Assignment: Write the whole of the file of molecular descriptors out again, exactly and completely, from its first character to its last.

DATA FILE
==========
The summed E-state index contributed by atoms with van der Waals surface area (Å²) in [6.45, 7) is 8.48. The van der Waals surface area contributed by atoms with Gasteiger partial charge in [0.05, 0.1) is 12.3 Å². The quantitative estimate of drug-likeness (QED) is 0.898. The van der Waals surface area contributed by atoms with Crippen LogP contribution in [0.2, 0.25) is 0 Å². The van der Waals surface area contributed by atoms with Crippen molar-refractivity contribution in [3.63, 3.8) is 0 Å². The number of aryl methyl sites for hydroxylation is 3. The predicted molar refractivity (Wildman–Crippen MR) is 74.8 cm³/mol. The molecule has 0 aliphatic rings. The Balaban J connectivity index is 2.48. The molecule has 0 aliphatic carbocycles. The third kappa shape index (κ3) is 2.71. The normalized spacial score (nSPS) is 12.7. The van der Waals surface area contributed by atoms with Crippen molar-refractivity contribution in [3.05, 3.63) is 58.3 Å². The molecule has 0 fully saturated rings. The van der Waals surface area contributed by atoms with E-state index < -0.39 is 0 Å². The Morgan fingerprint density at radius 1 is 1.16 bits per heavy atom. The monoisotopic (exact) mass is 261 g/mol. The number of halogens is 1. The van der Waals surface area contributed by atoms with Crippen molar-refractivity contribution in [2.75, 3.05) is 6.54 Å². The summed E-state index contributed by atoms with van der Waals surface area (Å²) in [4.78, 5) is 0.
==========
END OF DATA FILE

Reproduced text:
The summed E-state index contributed by atoms with van der Waals surface area (Å²) in [6.45, 7) is 8.48. The van der Waals surface area contributed by atoms with Gasteiger partial charge in [0.05, 0.1) is 12.3 Å². The quantitative estimate of drug-likeness (QED) is 0.898. The van der Waals surface area contributed by atoms with Crippen LogP contribution in [0.2, 0.25) is 0 Å². The van der Waals surface area contributed by atoms with Crippen molar-refractivity contribution in [3.63, 3.8) is 0 Å². The number of aryl methyl sites for hydroxylation is 3. The predicted molar refractivity (Wildman–Crippen MR) is 74.8 cm³/mol. The molecule has 0 aliphatic rings. The Balaban J connectivity index is 2.48. The molecule has 0 aliphatic carbocycles. The third kappa shape index (κ3) is 2.71. The normalized spacial score (nSPS) is 12.7. The van der Waals surface area contributed by atoms with Crippen molar-refractivity contribution in [3.05, 3.63) is 58.3 Å². The molecule has 0 fully saturated rings. The van der Waals surface area contributed by atoms with E-state index < -0.39 is 0 Å². The Morgan fingerprint density at radius 1 is 1.16 bits per heavy atom. The monoisotopic (exact) mass is 261 g/mol. The number of halogens is 1. The van der Waals surface area contributed by atoms with Crippen molar-refractivity contribution in [2.75, 3.05) is 6.54 Å². The summed E-state index contributed by atoms with van der Waals surface area (Å²) in [4.78, 5) is 0.